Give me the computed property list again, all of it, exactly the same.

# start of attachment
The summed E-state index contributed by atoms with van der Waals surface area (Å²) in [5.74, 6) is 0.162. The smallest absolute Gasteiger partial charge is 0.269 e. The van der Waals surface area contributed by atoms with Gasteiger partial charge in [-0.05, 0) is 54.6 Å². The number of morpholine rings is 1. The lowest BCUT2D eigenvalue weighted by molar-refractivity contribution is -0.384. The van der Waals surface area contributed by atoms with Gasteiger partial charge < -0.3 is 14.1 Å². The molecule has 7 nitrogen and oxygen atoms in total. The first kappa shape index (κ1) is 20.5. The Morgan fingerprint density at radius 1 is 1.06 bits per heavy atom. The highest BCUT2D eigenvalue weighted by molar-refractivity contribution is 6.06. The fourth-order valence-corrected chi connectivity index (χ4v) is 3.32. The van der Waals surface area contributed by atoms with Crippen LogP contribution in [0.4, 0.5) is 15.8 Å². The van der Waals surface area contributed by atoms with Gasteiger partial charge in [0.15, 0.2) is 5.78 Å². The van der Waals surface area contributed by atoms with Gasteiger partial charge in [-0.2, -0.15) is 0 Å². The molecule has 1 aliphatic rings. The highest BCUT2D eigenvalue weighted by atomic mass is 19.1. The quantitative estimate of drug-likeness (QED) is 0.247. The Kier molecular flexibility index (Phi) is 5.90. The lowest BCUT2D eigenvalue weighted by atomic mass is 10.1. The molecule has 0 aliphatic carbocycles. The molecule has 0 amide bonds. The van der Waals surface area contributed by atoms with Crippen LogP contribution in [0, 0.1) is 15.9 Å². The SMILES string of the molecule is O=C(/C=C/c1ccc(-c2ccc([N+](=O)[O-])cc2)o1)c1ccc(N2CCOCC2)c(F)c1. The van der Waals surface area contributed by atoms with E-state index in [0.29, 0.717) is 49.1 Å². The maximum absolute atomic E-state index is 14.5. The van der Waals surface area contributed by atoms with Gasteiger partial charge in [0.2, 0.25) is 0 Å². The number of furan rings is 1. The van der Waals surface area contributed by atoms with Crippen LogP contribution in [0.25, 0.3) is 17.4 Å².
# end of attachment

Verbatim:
The summed E-state index contributed by atoms with van der Waals surface area (Å²) in [5.74, 6) is 0.162. The smallest absolute Gasteiger partial charge is 0.269 e. The van der Waals surface area contributed by atoms with Gasteiger partial charge in [-0.05, 0) is 54.6 Å². The number of morpholine rings is 1. The lowest BCUT2D eigenvalue weighted by molar-refractivity contribution is -0.384. The van der Waals surface area contributed by atoms with Gasteiger partial charge < -0.3 is 14.1 Å². The molecule has 7 nitrogen and oxygen atoms in total. The first kappa shape index (κ1) is 20.5. The Morgan fingerprint density at radius 1 is 1.06 bits per heavy atom. The highest BCUT2D eigenvalue weighted by molar-refractivity contribution is 6.06. The fourth-order valence-corrected chi connectivity index (χ4v) is 3.32. The van der Waals surface area contributed by atoms with Crippen LogP contribution in [0.4, 0.5) is 15.8 Å². The van der Waals surface area contributed by atoms with Gasteiger partial charge in [0.15, 0.2) is 5.78 Å². The van der Waals surface area contributed by atoms with Gasteiger partial charge in [-0.2, -0.15) is 0 Å². The molecule has 1 aliphatic rings. The highest BCUT2D eigenvalue weighted by atomic mass is 19.1. The quantitative estimate of drug-likeness (QED) is 0.247. The Kier molecular flexibility index (Phi) is 5.90. The lowest BCUT2D eigenvalue weighted by atomic mass is 10.1. The molecule has 0 aliphatic carbocycles. The molecule has 0 amide bonds. The van der Waals surface area contributed by atoms with Crippen LogP contribution in [0, 0.1) is 15.9 Å². The SMILES string of the molecule is O=C(/C=C/c1ccc(-c2ccc([N+](=O)[O-])cc2)o1)c1ccc(N2CCOCC2)c(F)c1. The van der Waals surface area contributed by atoms with E-state index in [0.29, 0.717) is 49.1 Å². The maximum absolute atomic E-state index is 14.5. The van der Waals surface area contributed by atoms with Gasteiger partial charge in [0.2, 0.25) is 0 Å². The number of furan rings is 1. The van der Waals surface area contributed by atoms with Crippen LogP contribution in [0.25, 0.3) is 17.4 Å².